SQL formatting and Power Query

Today I got caught out by using SSMSBoost to SQL format a query being used as the source for a Microsoft Power Query.

On updating the stored procedure the query stopped working in Power Query, with the error that the column “Temp” was missing.

Looking at the query output in SSMS, I could see that the column had changed to TEMP in upper case from Temp in the original query, easily fixed. Then I realised what might have happened to cause it and proved it. Formatting the SQL had caused the temp column to be upper cased, my suspicion is that Temp was wrongly identified as a keyword by the formatting template and thus with the setting in SSMSBoost being to uppercase keywords, it got uppercased. Power Query is case sensitive so got upset.

SSMSBoot Settings Menu showing the UPPERCASE keywords = True

Just a warning for those of you that use SQL formatting tooling, one to keep an eye out for, luckily having a column named Temp is not too common.

ClickOnce with report viewer control

Installing SSRS Report Viewer component for Visual Studio 2017 (VS2017) using NUGET

For Visual Studio 2017, the SQL server reporting services, report viewer component, for web forms or windows forms has been put into a NuGet package. This means it can be installed into projects where it is required, with the added benefit of no longer needing a client report viewer runtime msi installer for the client, that previously was used to install the runtime report viewer components into the GAC.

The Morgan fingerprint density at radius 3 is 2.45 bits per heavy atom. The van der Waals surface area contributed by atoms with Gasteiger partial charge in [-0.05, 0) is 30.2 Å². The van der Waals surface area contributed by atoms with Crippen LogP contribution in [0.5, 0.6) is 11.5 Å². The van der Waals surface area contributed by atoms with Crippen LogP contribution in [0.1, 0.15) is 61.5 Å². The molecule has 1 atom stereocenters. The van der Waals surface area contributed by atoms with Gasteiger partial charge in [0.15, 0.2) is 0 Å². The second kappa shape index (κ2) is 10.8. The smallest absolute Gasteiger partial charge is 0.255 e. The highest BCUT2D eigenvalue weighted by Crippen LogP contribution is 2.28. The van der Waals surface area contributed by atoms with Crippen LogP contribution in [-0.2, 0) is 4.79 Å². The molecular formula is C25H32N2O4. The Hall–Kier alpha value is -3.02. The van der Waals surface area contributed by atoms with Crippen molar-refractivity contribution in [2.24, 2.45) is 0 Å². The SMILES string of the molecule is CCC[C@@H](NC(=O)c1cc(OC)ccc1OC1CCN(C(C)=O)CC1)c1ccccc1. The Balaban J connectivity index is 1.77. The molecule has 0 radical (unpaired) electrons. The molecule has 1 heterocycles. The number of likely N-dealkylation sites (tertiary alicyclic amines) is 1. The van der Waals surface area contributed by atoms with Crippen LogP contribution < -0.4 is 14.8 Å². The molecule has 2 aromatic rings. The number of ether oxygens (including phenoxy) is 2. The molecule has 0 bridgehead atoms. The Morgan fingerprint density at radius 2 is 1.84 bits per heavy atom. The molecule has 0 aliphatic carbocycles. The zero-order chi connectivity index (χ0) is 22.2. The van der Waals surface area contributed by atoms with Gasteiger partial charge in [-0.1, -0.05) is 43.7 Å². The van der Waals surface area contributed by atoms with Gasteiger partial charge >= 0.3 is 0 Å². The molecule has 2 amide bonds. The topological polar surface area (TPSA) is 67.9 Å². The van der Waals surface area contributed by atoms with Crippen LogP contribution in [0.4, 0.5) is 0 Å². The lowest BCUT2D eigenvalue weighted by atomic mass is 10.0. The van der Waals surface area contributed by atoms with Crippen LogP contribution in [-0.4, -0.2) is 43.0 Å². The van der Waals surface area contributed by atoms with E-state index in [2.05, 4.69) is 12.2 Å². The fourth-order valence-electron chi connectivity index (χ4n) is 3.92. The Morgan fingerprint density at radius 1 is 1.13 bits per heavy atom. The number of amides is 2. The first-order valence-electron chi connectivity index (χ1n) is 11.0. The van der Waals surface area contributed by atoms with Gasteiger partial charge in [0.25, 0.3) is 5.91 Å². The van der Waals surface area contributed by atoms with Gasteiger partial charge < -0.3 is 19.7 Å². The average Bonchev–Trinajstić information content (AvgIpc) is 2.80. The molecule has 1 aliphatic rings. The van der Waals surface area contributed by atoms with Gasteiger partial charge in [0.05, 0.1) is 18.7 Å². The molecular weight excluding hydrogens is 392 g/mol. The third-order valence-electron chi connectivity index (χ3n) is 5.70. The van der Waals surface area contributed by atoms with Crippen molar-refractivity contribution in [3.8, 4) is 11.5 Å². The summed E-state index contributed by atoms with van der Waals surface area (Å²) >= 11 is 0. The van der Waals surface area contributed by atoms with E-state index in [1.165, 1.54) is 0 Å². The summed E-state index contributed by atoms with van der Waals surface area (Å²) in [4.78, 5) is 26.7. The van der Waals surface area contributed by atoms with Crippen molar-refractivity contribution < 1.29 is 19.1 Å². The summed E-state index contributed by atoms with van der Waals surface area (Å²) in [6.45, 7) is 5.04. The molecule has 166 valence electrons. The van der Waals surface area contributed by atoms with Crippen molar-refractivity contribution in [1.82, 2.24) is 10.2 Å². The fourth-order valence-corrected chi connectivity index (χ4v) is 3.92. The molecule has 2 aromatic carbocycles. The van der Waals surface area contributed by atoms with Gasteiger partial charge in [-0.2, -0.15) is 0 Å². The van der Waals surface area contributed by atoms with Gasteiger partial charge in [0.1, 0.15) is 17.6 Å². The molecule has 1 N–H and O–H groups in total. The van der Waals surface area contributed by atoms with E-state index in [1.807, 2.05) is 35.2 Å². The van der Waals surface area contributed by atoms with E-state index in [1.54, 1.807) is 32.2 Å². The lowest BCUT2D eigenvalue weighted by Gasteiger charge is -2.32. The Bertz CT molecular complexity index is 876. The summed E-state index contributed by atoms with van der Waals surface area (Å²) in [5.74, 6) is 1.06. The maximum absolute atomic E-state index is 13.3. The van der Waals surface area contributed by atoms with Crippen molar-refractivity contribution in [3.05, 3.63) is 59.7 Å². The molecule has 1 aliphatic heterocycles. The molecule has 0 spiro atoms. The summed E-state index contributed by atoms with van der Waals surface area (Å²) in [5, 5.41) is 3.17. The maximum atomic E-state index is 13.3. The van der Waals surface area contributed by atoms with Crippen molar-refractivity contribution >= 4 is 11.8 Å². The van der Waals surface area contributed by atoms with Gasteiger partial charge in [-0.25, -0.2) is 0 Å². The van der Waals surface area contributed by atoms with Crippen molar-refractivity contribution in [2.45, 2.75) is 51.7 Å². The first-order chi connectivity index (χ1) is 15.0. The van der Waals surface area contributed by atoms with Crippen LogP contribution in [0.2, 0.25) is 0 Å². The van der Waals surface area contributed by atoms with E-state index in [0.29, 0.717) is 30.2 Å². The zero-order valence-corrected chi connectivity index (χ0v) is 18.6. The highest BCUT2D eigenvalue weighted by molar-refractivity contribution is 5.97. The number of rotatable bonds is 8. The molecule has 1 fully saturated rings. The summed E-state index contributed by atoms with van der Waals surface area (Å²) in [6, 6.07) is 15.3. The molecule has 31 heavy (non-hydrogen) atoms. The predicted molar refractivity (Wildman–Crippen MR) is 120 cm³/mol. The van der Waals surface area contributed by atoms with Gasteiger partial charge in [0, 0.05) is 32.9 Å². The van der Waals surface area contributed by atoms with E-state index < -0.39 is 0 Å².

To upgrade a solution from using the old report viewer component, open all the references nodes in the project tree, remove all the old .dll references to the original report viewer .dll files. Then install the NUGET package for the projects in the solutions within the solution that require it.

To install the NuGet package, Right click the project, select Manage NuGet Packages,

Select the Browse option and then search for “ReportViewerControl” as shown.

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Take care to install the Windows Forms or Web Forms version as required and that it is the newer version, it is easy to click the wrong one as there are a few similar products in there.

This will pull down the required .dlls in to the project.

If you need the control in the visual control toolbox, then right click the toolbox area, select “choose items”, then in the .NET Framework Components Tab use the Browse button to browse to the control’s dll. This will be located in the “\packages\Microsoft.ReportingServices.ReportViewerControl.Winforms.140.1000.523\lib\net40” folder for the example where we installed the version shown above (note the version number). The packages folder is usually found with the solution or project files somewhere.  Select the file “Microsoft.ReportViewer.WinForms.dll” within that folder.

This will add the control to the toolbox.

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Problems:

I experienced some real problems after this when trying to deploy the application with the ReportViewer control via ClickOnce deployment.

On install of a non-developer machine, various errors occurred.

These were due to the “Microsoft.ReportViewer.Design.dll” library being referenced by the project. This meant the project then had visual studio dependencies introduced. Removing this file caused the application deployment to work again as expected.

"assembly Microsoft.VisualStudio.Text.Logic version 14.0.0.0 be installed in the GAC"

The above was caused by the report viewer design dll being referenced by the project, causing a dependency that was picked up by the ClickOnce manifest generator.

Microsoft.VisualStudio.Text.Logic installed in teh Global Assembly Cache

Assembly Microsoft.VisualStudio.Diagnostics.Assert needs to be installed in the Global Assembly Cache

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Unable to install or run the application. The application requires that assembly Microsoft.VisualStudio.Diagnostics.Assert Version 14.0.0.0 be installed in the Global Assembly Cache (GAC) first.